In Thursday’s NBA draft, the Bulls selected Tony Snell with the 20th overall pick. What do we know about Tony Snell, and how does he fit in? Let’s review what we know, and speculate his short and long-term roles on the Bulls roster.


Age: 21

Height: 6’6″ (6’7 1/4″ with shoes)

Weight: 198 lbs

Wingspan: 6’11.5″

Snell’s position is a SG/SF, which is basically the kind of 2’s that the Bulls seem to love under Thibs. When asked, Tony said he is more of a SG, and is more comfortable as a two-guard in the NBA. After reviewing his game style, you can easily see why he considers himself more of a guard than a forward by his footwork and roles played.

Defense: Snell is a long player. Good hands, has the ability to stay in front of his man. His defense is pretty standard at this phase, but what makes him stick out, is his ability to read passing lanes well. He tips a lot of balls and does an excellent job of defending ball movement above the waist.

His zone ability needs a lot of work. But to be fair, any rookie coming into Coach Thibodeau’s scheme will have to start from scratch. The Bull’s are hoping his solid work ethic will allow him to absorb the Bulls culture. He moves well on both sides, but neither at an NBA level. Also, Snell has tendencies to lean into his opponent, which could result in a rough rookie year of getting into foul trouble quickly.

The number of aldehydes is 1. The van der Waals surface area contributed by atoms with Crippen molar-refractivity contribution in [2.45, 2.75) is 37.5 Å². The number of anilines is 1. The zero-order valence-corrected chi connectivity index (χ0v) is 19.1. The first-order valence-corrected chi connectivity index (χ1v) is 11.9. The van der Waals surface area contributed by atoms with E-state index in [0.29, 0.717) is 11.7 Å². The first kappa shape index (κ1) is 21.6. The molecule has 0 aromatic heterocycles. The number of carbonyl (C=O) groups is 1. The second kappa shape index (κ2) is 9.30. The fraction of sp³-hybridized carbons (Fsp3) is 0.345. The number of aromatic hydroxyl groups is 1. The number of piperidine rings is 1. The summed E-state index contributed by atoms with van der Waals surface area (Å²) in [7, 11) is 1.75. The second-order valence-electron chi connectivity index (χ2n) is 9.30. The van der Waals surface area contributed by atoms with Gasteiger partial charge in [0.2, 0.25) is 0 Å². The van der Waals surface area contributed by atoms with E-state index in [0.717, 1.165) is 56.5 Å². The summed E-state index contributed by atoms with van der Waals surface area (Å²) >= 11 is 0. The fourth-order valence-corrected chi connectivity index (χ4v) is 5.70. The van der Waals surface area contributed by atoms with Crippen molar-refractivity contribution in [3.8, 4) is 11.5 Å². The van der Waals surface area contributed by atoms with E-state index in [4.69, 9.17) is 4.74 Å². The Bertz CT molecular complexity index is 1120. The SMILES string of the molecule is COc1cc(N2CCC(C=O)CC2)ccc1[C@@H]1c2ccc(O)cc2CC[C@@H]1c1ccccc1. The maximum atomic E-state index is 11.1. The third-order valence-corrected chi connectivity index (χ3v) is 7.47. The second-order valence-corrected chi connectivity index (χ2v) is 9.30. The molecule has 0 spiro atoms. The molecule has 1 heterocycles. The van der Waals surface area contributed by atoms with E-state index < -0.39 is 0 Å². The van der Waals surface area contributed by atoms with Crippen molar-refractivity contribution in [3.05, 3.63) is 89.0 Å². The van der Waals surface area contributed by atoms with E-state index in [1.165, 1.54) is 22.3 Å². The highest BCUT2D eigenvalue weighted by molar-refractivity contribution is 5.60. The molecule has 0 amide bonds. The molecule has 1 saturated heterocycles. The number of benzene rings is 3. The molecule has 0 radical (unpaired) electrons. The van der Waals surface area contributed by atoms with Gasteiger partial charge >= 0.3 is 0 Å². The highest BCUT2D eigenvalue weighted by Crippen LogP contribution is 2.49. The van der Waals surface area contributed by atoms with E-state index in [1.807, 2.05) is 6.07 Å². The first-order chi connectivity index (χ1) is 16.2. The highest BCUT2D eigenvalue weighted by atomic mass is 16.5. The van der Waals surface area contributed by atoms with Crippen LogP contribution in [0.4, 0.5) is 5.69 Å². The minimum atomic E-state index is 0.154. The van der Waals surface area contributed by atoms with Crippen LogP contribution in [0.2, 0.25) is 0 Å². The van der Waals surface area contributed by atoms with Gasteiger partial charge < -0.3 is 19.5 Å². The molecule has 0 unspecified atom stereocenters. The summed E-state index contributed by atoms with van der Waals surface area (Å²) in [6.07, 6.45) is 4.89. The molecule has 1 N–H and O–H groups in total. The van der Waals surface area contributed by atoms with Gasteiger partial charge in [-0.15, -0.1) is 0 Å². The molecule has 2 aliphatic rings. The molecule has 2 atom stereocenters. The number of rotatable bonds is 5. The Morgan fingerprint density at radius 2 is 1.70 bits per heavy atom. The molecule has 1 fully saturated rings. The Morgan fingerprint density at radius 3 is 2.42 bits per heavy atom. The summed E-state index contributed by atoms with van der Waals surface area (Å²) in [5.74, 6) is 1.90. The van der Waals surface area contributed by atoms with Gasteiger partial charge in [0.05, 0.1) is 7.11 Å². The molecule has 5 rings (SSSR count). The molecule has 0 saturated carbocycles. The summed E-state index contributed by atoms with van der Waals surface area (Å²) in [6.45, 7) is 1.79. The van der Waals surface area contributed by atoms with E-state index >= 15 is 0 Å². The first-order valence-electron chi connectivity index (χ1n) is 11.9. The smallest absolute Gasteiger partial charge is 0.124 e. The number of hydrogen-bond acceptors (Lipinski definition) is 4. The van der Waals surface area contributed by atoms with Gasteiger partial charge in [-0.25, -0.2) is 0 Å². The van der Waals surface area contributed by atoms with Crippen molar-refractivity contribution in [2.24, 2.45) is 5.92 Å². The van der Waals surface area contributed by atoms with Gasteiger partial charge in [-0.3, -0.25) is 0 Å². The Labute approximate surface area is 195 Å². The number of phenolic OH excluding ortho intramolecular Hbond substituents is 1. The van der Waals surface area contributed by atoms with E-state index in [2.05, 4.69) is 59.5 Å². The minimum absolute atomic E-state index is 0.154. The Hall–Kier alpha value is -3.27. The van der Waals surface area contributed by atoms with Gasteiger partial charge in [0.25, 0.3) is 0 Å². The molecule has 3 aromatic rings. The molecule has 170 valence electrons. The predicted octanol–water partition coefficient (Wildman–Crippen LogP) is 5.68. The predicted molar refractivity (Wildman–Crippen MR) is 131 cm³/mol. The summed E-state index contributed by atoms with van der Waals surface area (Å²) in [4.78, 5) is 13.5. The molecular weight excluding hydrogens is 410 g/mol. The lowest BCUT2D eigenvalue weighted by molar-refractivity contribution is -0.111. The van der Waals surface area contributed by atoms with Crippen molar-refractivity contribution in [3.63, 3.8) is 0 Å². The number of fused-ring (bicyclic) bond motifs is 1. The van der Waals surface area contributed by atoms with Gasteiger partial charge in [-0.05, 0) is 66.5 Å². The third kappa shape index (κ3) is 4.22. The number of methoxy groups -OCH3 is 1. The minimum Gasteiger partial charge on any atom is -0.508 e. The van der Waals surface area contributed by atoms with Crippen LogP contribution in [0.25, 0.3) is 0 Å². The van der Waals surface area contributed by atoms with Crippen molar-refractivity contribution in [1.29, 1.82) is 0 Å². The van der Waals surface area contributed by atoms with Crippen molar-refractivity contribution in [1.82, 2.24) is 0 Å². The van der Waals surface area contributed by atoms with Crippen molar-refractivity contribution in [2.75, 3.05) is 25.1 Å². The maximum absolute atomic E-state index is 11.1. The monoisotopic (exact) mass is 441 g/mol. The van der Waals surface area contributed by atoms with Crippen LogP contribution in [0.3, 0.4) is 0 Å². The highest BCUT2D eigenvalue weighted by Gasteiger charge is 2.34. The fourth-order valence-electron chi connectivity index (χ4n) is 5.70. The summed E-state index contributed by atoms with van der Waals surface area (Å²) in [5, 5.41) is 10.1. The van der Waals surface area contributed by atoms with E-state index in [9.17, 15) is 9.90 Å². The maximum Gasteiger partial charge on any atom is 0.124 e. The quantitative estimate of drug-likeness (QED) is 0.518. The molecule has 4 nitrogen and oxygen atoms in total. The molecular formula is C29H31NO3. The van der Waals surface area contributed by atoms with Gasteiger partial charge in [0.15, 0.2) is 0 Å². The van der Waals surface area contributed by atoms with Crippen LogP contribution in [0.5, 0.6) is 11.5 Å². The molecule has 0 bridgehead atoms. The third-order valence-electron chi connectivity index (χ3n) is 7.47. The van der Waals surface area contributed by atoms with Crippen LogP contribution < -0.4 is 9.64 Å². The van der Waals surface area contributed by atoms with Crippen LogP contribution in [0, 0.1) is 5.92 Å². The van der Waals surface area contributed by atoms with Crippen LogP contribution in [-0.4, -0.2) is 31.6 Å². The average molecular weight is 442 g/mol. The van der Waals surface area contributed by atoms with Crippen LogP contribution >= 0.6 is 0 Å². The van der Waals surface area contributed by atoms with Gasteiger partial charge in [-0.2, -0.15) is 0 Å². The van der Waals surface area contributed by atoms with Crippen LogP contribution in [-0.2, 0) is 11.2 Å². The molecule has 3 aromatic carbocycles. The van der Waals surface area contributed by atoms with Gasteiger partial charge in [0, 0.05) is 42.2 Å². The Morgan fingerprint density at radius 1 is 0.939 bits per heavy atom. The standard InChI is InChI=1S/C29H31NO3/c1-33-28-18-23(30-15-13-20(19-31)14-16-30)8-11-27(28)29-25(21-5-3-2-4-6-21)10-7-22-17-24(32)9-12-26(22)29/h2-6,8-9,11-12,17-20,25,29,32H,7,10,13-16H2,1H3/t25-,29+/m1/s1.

His defensive movement in traffic is sub-par and a contributing reason for his weak rebounding numbers. While he has the height and length of an NBA player, he lacks the strength to be reliable on both ends of the court. He does make up for his lack of strength, with good decision making and moments of explosive athleticism.

TonySnellJumpOffense: He can make any shot on the court as long as he has some space. As of now, he grabbed national attention for being the best catch and shoot player in the tournament. His consistent shooting continued throughout the combine and in pre-draft workouts.

Snell’s ball handling has many fundamental flaws that will be exposed early and often. However, he can handle the ball when needed. His ball handling issues can be corrected, such as rhythmic patterns, high dribbles, and an elbow tuck that is seen as a ‘tell’ which gives away some of his direction changes.

As a passer, he has good hands. He can adjust his passing direction in motion, throws catchable balls, and has good awareness of player movement. However, as a rookie and a guy that is going from a system that passes out before in, to a system that passes inside much more often, expect Snell to make a lot of mistakes.

If Snell gets comfortable in the NBA, we should see some exciting 4th quarters from him. He is a decent shooter early in games and he heats up late in close games.

Among teams showing interest in Snell, were the Sacramento Kings. According to interviews with their staff, Snell was one of their targets. Why is this important? I don’t want to read too much into it, but one point, the Kings are very good at scouting talent at the guard position. Another interesting consideration, Tyreke Evans being a RFA. I wouldn’t read too much into the second point, but if the Bulls were considering options then Snell could wind up being a trade chip.

Welcome to Chicago, Tony.

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